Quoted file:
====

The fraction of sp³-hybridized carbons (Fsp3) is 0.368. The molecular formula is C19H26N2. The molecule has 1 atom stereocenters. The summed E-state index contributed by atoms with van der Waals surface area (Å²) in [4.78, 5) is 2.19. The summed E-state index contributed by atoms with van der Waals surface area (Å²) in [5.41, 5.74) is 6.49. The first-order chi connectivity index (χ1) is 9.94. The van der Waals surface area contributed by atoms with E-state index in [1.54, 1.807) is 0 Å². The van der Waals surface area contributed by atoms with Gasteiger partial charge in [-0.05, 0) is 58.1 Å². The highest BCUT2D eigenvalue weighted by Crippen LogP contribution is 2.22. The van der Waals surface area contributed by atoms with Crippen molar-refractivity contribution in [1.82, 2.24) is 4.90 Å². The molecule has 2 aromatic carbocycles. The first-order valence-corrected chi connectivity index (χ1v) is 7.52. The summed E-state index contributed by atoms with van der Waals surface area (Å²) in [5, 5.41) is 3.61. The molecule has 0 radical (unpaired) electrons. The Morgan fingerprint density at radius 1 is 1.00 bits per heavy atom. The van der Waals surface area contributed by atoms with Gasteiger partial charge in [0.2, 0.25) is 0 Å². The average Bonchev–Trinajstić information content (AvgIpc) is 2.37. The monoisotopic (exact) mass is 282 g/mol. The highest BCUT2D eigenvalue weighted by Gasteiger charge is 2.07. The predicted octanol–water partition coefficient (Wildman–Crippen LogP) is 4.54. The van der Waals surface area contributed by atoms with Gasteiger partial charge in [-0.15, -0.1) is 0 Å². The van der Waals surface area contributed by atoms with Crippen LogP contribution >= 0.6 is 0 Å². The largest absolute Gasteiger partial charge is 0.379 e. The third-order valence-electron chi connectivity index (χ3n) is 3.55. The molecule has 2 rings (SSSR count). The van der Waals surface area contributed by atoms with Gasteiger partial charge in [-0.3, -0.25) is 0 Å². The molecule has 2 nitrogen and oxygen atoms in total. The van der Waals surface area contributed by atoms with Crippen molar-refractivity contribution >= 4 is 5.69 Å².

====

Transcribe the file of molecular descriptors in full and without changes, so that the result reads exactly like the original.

The fraction of sp³-hybridized carbons (Fsp3) is 0.368. The molecular formula is C19H26N2. The molecule has 1 atom stereocenters. The summed E-state index contributed by atoms with van der Waals surface area (Å²) in [4.78, 5) is 2.19. The summed E-state index contributed by atoms with van der Waals surface area (Å²) in [5.41, 5.74) is 6.49. The first-order chi connectivity index (χ1) is 9.94. The van der Waals surface area contributed by atoms with E-state index in [1.54, 1.807) is 0 Å². The van der Waals surface area contributed by atoms with Gasteiger partial charge in [-0.05, 0) is 58.1 Å². The highest BCUT2D eigenvalue weighted by Crippen LogP contribution is 2.22. The van der Waals surface area contributed by atoms with Crippen molar-refractivity contribution in [1.82, 2.24) is 4.90 Å². The molecule has 2 aromatic carbocycles. The first-order valence-corrected chi connectivity index (χ1v) is 7.52. The summed E-state index contributed by atoms with van der Waals surface area (Å²) in [5, 5.41) is 3.61. The molecule has 0 radical (unpaired) electrons. The Morgan fingerprint density at radius 1 is 1.00 bits per heavy atom. The van der Waals surface area contributed by atoms with Gasteiger partial charge in [0.2, 0.25) is 0 Å². The average Bonchev–Trinajstić information content (AvgIpc) is 2.37. The monoisotopic (exact) mass is 282 g/mol. The highest BCUT2D eigenvalue weighted by Gasteiger charge is 2.07. The predicted octanol–water partition coefficient (Wildman–Crippen LogP) is 4.54. The van der Waals surface area contributed by atoms with Gasteiger partial charge in [-0.15, -0.1) is 0 Å². The van der Waals surface area contributed by atoms with Crippen LogP contribution >= 0.6 is 0 Å². The largest absolute Gasteiger partial charge is 0.379 e. The third-order valence-electron chi connectivity index (χ3n) is 3.55. The molecule has 2 rings (SSSR count). The van der Waals surface area contributed by atoms with Gasteiger partial charge in [-0.3, -0.25) is 0 Å². The molecule has 2 nitrogen and oxygen atoms in total. The van der Waals surface area contributed by atoms with Crippen molar-refractivity contribution >= 4 is 5.69 Å².